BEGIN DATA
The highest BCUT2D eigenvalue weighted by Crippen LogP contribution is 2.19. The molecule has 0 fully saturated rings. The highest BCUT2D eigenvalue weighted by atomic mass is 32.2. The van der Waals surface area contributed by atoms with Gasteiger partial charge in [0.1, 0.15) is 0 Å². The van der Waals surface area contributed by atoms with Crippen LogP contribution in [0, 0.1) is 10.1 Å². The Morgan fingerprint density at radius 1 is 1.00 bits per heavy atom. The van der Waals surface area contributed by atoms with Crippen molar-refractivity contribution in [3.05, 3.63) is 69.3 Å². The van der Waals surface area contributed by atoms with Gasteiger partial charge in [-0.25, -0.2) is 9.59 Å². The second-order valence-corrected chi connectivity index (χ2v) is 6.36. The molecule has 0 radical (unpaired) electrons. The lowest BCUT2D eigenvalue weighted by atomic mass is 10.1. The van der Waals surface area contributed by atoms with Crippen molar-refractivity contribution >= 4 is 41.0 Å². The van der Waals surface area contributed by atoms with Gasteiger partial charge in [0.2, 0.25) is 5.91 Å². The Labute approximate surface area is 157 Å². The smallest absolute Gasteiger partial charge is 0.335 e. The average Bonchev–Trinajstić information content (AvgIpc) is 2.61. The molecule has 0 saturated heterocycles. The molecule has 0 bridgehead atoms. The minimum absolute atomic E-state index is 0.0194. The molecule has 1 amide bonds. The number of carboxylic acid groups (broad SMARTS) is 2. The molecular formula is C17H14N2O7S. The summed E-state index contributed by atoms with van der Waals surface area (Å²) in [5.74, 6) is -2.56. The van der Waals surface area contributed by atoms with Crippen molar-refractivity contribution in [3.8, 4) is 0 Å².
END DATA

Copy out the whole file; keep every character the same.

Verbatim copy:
The highest BCUT2D eigenvalue weighted by Crippen LogP contribution is 2.19. The molecule has 0 fully saturated rings. The highest BCUT2D eigenvalue weighted by atomic mass is 32.2. The van der Waals surface area contributed by atoms with Gasteiger partial charge in [0.1, 0.15) is 0 Å². The van der Waals surface area contributed by atoms with Crippen LogP contribution in [0, 0.1) is 10.1 Å². The Morgan fingerprint density at radius 1 is 1.00 bits per heavy atom. The van der Waals surface area contributed by atoms with Crippen molar-refractivity contribution in [3.05, 3.63) is 69.3 Å². The van der Waals surface area contributed by atoms with Gasteiger partial charge in [-0.25, -0.2) is 9.59 Å². The second-order valence-corrected chi connectivity index (χ2v) is 6.36. The molecule has 0 radical (unpaired) electrons. The lowest BCUT2D eigenvalue weighted by atomic mass is 10.1. The van der Waals surface area contributed by atoms with Crippen molar-refractivity contribution >= 4 is 41.0 Å². The van der Waals surface area contributed by atoms with Gasteiger partial charge in [0.2, 0.25) is 5.91 Å². The Labute approximate surface area is 157 Å². The smallest absolute Gasteiger partial charge is 0.335 e. The average Bonchev–Trinajstić information content (AvgIpc) is 2.61. The molecule has 0 saturated heterocycles. The molecule has 0 bridgehead atoms. The minimum absolute atomic E-state index is 0.0194. The molecule has 1 amide bonds. The number of carboxylic acid groups (broad SMARTS) is 2. The molecular formula is C17H14N2O7S. The summed E-state index contributed by atoms with van der Waals surface area (Å²) in [5.74, 6) is -2.56. The van der Waals surface area contributed by atoms with Crippen molar-refractivity contribution in [3.8, 4) is 0 Å².